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and loss of marine habitat. In specific cases critical to national defense, regulations and
procedures can be modified through the Office of the Secretary of the Navy. However,
most Navy facility projects are subject to the concerns and regulations of other
authorities, which have jurisdiction. Specific contact should be made at project
inception with the agencies affected. Liaison is particularly important where harbor
dredging and disposal of dredged materials,
work in or around existing marshes, and
significant reduction of existing intertidal or shallow-water areas.
U.S. Coast Guard. All aids to navigation for U.S. waters are prescribed
and installed under the jurisdiction of the U.S. Coast Guard (USCG). In addition, USCG
jurisdiction extends to drawbridges and encompasses construction clearances for new
drawbridges, modifications of existing drawbridges, and drawbridge operations.
Prior to construction of any coastal project that may impact navigation or
interrupt any existing aids to navigation, complete project information should be
provided to local authorities (USCG district commander). This information should
include details about project authorization, proposed construction schedule, and
detailed drawing showing the project location relative to existing feature. Local
authorities may require a set of "as-built" plans after the project has been completed,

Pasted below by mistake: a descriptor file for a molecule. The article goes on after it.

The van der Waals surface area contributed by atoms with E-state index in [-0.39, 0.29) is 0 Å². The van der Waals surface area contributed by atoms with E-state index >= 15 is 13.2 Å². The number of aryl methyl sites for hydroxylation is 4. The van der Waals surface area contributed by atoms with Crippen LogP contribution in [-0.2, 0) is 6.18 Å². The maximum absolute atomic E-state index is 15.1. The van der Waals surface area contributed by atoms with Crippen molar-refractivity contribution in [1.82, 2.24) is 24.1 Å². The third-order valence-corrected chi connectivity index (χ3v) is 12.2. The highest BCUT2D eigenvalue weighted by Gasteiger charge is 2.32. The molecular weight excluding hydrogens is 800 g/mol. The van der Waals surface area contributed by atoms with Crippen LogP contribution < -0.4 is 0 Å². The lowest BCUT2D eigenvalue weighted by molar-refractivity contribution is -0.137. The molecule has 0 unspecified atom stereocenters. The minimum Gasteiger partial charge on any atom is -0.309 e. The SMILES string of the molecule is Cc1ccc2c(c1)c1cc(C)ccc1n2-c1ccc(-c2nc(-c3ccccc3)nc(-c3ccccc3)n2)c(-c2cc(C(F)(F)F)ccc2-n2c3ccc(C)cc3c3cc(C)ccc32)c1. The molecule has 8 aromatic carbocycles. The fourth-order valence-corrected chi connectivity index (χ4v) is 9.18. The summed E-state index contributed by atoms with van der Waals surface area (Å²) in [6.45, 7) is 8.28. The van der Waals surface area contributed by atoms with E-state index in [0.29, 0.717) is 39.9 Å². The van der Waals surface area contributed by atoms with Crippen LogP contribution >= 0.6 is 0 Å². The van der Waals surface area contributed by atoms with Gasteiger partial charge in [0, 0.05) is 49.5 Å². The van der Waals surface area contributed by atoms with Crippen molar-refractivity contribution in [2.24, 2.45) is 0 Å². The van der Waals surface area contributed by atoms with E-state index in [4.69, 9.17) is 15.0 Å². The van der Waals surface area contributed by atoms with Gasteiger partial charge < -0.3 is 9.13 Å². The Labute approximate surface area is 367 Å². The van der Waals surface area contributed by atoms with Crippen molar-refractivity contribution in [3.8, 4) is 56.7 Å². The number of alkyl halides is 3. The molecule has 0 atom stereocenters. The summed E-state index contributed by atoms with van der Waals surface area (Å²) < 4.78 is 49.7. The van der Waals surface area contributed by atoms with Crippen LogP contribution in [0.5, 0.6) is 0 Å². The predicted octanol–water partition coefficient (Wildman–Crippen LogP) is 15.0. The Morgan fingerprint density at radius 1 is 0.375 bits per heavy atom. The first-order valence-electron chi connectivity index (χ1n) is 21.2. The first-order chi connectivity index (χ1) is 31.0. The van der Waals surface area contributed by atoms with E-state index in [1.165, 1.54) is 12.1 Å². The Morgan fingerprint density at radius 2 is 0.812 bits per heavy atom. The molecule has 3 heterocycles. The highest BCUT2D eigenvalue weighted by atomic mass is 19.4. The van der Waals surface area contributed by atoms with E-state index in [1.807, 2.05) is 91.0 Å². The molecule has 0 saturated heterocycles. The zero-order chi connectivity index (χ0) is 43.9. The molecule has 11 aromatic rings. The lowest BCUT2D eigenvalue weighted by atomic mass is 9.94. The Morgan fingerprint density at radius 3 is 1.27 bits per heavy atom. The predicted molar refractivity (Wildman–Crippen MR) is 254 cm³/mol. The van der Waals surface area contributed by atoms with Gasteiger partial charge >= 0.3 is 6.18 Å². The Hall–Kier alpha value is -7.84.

and it may be necessary to include new aids to navigation as part of the project design
(CEM, Section VI-3-8).
Harbor Control Lines. USACE, through the Secretary of the Army,
establishes harbor control lines for all U.S. ports. Control lines include:
bulkhead lines seaward limit of solid-fill structures;
pierhead lines seaward limit of open waterfront structure; and
channel lines extent of channel limits usually maintained by the Federal
Jurisdiction. USACE has jurisdiction over construction and dredging in
the navigable waters of the United States and of its territories and possessions. EPA
has jurisdiction over water quality relating to dredging, disposal of dredged material, and
fill activities. Dredging activities and equipment must comply with USCG regulations.
Consultation with the district office of the USCG is recommended before dredging
projects are started.
Federal Permits. A USACE permit is required to locate a structure,
excavate, or discharge dredged or fill material in waters of the United States. A USACE
permit is also necessary for transport of dredged materials into ocean waters for the